PUERTO MORELOS, Mexico – The once-vibrant coral reef shielding these sun-soaked beaches from the wrath of the sea is withering away under the stress of pollution and warmer water.
It's not likely to get much help from world governments meeting in Cancun for talks on a new climate pact. Their so-far elusive goal to limit global warming to 2 degrees C (3.6 F) is too little too late, says coral expert Roberto Iglesias.
"That represents the end of the coral reefs in the world," says the Mexican scientist, who works at a marine research station in Puerto Morelos, 12 miles (about 20 kilometers) south of the beach resort hosting the annual U.N. climate conference.
Coral reefs are like underwater jungles that host 25 percent of marine species and provide food and income to hundreds of millions of people, mostly in the developing world. They also serve as shock absorbers to storm surges whipped up by hurricanes.
But many reefs, including the one off this hotel-packed coastline, have been damaged by water pollution and overfishing, leaving them vulnerable to a warming ocean that "bleaches" corals and sometimes kills them, Iglesias said.
This year, preliminary reports show global coral bleaching reached its worst level since 1998, when 16 percent of the world's reefs were killed off, said Mark Eakin, a coral reef specialist at the U.S. National Oceanic and Atmospheric Administration.
"Clearly, we are on track for this to be the second worst (bleaching) on record," he said. "All we're waiting on now is the body count."
The 700-mile (1,100-kilometer) Mesoamerican reef that runs along Mexico's Yucatan Peninsula — suffering under other stresses — was spared the bleaching this year, but other parts of the Caribbean were hit hard, including Tobago, Curacao, Panama and islands north of Venezuela.
Some of the biggest impacts were in Southeast Asia. In Indonesia's Aceh province, surveys showed some 80 percent of the bleached corals died. In July, Malaysia closed several popular dive sites after virtually all the corals in those areas were damaged by bleaching.
Bleaching occurs when warmer temperatures disturb the symbiotic relationship between the corals and tiny algae that live inside them. When the algae are spit out, rainbow-colored reefs are turned into pale and lifeless skeletons — a "hideous" sight for veteran scuba divers like 52-year-old Eakin.
"You can't imagine what it's like to jump in the water and expect beautiful vibrant colors and all the corals are white," he said.
One or 2 degrees C (1.8-3.6 degrees F) above normal can be enough to cause bleaching. Corals may recover if the water cools and the algae return, but they're still significantly weaker and more vulnerable to disease. If the warmer temperatures persist, the corals die.
Bleaching occurs due to natural variability; both the 1998 and 2010 events were linked to the El Nino weather phenomenon. But the gradual rise of ocean temperatures means "it doesn't take much to push them over the edge," Eakin said.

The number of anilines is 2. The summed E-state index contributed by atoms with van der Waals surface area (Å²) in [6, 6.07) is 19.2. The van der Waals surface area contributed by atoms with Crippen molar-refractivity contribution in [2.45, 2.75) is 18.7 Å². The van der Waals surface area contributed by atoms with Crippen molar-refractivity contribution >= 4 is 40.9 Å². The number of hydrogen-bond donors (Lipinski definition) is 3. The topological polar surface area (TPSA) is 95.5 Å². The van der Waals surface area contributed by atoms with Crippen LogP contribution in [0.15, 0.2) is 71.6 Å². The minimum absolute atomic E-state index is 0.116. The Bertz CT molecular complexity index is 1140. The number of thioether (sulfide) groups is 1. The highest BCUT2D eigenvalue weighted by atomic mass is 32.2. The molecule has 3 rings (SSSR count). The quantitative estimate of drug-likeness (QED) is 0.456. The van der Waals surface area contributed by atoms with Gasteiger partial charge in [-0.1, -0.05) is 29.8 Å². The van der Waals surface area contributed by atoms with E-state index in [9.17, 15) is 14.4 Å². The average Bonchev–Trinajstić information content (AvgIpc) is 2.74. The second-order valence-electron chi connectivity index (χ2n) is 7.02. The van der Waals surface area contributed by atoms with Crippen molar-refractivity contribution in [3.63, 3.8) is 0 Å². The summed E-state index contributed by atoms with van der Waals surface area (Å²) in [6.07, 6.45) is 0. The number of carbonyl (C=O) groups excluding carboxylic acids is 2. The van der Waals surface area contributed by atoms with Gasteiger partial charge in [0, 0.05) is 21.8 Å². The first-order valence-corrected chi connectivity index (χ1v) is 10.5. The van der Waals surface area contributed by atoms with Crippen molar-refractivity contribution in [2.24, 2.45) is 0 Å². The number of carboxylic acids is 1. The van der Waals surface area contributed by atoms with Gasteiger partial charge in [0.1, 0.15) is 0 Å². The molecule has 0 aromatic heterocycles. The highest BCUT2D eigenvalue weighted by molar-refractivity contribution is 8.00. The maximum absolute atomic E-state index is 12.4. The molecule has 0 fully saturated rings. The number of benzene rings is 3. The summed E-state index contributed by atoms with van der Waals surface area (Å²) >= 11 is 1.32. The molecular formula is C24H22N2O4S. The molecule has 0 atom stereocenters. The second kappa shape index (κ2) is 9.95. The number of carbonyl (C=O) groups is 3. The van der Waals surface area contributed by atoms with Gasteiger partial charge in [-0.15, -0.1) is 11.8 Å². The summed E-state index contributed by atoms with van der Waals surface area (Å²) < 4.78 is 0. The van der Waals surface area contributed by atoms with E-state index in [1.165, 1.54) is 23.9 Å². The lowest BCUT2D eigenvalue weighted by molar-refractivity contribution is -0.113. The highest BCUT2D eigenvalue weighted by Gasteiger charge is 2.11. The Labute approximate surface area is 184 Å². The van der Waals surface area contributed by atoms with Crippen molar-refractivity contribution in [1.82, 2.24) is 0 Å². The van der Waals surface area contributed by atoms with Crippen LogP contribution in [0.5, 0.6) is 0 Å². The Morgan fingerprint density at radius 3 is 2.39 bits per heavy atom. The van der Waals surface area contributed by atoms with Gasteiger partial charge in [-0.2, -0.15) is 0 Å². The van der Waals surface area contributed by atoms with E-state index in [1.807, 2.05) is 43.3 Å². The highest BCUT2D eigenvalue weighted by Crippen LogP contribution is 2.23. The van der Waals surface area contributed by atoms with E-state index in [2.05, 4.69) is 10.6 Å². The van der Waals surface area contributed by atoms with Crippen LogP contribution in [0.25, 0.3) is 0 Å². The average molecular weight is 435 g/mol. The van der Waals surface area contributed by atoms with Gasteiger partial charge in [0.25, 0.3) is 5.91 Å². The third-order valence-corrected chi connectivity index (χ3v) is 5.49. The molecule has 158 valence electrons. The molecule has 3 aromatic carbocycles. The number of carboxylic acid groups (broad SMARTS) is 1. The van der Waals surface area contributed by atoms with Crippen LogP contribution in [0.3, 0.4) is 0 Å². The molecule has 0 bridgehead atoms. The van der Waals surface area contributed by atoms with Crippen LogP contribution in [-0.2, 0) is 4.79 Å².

The World Meteorological Organization says most tropical waters already have seen surface temperatures rise by up to 0.5 C (1 F) in the past 50 years. The Intergovernmental Panel on Climate Change, the U.N. climate-science network, projects an increasing frequency of bleaching episodes that "is very likely to further reduce both coral cover and diversity on reefs over the next few decades."
Many reefs have already been degraded by disease and the impact of human activities, including discharges of fertilizers and waste as well as overfishing of parrotfish and other species that help keep the corals clean and healthy.
The global area covered by coral reefs has shrunk by 20 percent since 1950 and another 35 percent could disappear in the next 40 years, even without the impact of climate change, according to a report released in October by the World Meteorological Organization and the Convention on Biological Diversity.
Off the Riviera Maya coast south of Cancun, where large swaths of mangrove forests have been cut down to make room for an endless row of beachfront resorts, only 15 percent of the coral reefs are alive, down from about 45 percent in 1995, said Fernando Secaira, who coordinates a Mesoamerican Reef program for the U.S.-based environmental group Nature Conservancy.
The biggest problem, he said, is the rapid development, with tens of thousands of hotel rooms added only in the past decade. Fertilizers from lawns and golf courses and sewage from the developments filters through the limestone rock and is washed out onto the reef by underground rivers, altering the balance of the sensitive ecosystem.
Secaira said such unhealthy reefs will find it difficult to adjust to warming waters, raising the risk they will be destroyed by bleaching or diseases. The priority for conservationists is identifying the most resilient reefs, and protecting them as climate change sets in with full force, raising temperatures and acidifying the ocean, which limits the carbonate minerals that help corals grow.
Scientists say no emissions cuts being considered by world governments will suffice to prevent that from happening.
"We're going to lose more corals and more reefs before this is all over," said Eakin, of NOAA. "The question at this point is how many can we save."